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Transparency Isn’t Cheap

The price of transparency may be too costly in the current state of Florida’s economy, but a joint panel on Monday said lawmakers should proceed and hope that funds are available later.

Facing a March 1 deadline, the Joint Legislative Auditing Committee unanimously approved a slate of recommendations that if adopted would provide the average Florida citizen with a more meaningful glimpse at how schools, state and local government spend their money.

But the price took more than a few panelists by surprise. Fully implementing the Transparency Florida program could cost as much as $80 million and take four years to complete, a figure some panelists said made such information too expensive to justify.

Lawmakers last session approved Transparency Florida, a web-based initiative to provide citizens with a plethora of information on government finances including expenditures, revenues, travel expenses, bonding information, salaries and links to other web sites. The joint panel was charged coming forward with a series of recommendations.

Despite serious concerns over costs and the reliability of estimates, the panel voted to approve a slate of recommendations that set in motion a three-phased approach to providing such detailed information, with the bulk of the money not needed until the final phase still years away.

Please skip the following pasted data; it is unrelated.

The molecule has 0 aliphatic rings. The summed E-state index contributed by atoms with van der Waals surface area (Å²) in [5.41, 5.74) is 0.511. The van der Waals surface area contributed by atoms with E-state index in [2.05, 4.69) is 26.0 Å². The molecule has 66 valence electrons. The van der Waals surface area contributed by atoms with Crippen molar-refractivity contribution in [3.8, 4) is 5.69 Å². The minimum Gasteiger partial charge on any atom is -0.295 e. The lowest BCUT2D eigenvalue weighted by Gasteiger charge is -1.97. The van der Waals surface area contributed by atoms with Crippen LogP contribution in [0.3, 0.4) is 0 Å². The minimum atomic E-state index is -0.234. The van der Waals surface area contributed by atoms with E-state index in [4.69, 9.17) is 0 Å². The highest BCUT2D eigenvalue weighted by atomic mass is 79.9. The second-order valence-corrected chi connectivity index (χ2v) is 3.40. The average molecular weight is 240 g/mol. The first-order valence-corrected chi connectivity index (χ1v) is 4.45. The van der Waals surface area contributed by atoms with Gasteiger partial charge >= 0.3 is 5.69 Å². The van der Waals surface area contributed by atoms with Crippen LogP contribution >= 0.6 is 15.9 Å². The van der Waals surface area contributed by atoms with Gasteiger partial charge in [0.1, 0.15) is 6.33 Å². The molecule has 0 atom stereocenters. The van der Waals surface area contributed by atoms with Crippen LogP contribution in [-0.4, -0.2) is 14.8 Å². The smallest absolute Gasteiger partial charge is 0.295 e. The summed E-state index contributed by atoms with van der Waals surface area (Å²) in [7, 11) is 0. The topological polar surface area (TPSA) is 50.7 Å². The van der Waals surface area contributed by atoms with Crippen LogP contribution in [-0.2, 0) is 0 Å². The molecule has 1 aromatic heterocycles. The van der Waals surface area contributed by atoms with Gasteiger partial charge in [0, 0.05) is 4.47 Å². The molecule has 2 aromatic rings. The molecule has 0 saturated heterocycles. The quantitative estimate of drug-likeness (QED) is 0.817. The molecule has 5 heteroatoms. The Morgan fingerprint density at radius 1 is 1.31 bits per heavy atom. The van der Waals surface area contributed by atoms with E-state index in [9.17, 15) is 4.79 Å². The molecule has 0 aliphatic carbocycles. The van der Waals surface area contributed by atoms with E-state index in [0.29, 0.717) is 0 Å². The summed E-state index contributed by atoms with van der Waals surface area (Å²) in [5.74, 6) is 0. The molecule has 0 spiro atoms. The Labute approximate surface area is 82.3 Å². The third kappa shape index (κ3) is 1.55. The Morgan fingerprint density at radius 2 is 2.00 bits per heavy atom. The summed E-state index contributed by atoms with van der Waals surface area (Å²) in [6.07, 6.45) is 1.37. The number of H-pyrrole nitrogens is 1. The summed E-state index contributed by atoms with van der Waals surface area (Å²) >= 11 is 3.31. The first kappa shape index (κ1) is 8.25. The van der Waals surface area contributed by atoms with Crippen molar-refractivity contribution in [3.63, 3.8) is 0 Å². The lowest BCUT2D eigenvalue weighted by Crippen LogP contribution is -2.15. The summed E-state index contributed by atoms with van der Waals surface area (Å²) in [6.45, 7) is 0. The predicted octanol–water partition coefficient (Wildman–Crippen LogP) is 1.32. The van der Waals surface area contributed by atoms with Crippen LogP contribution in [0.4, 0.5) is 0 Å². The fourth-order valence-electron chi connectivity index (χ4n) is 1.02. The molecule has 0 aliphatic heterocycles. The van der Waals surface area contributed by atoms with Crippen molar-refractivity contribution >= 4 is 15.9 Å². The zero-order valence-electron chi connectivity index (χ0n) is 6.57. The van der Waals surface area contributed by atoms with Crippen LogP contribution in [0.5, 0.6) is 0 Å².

“We should recommend going forward with the first and second phases,” said Sen. Steve Wise, R-Jacksonville. “We can get that (third phase) at a later date. We have some recommendations here that we ought to accept.”

The recommendations call for ratcheting up efforts to provide more detailed information. Staff recommended starting with the public schools, which have the most comparable data. The first two phases require only minimum capital investment.

That education price tag, however, would still hover above $9 million, the bulk of which would be used for labor costs associated with compiling that amount of data. Given an expected $3 billion budget gap this year, making government more transparent may not be in the cards.

“This is probably not the time to spend that money,” said Sen. Charlie Justice, D-St. Petersburg.

Fueled last session by Sen. J.D. Alexander, R-Lake Wales, lawmakers approved SB 1796 that called for greater accountability. Despite the cost, some panelists said its too early to mothball the concept, even if the money isn’t there now.

“I guess I’m not prepared to totally write this off and say let’s go on to the next issue,” said Sen. Andy Gardiner, R-Orlando.

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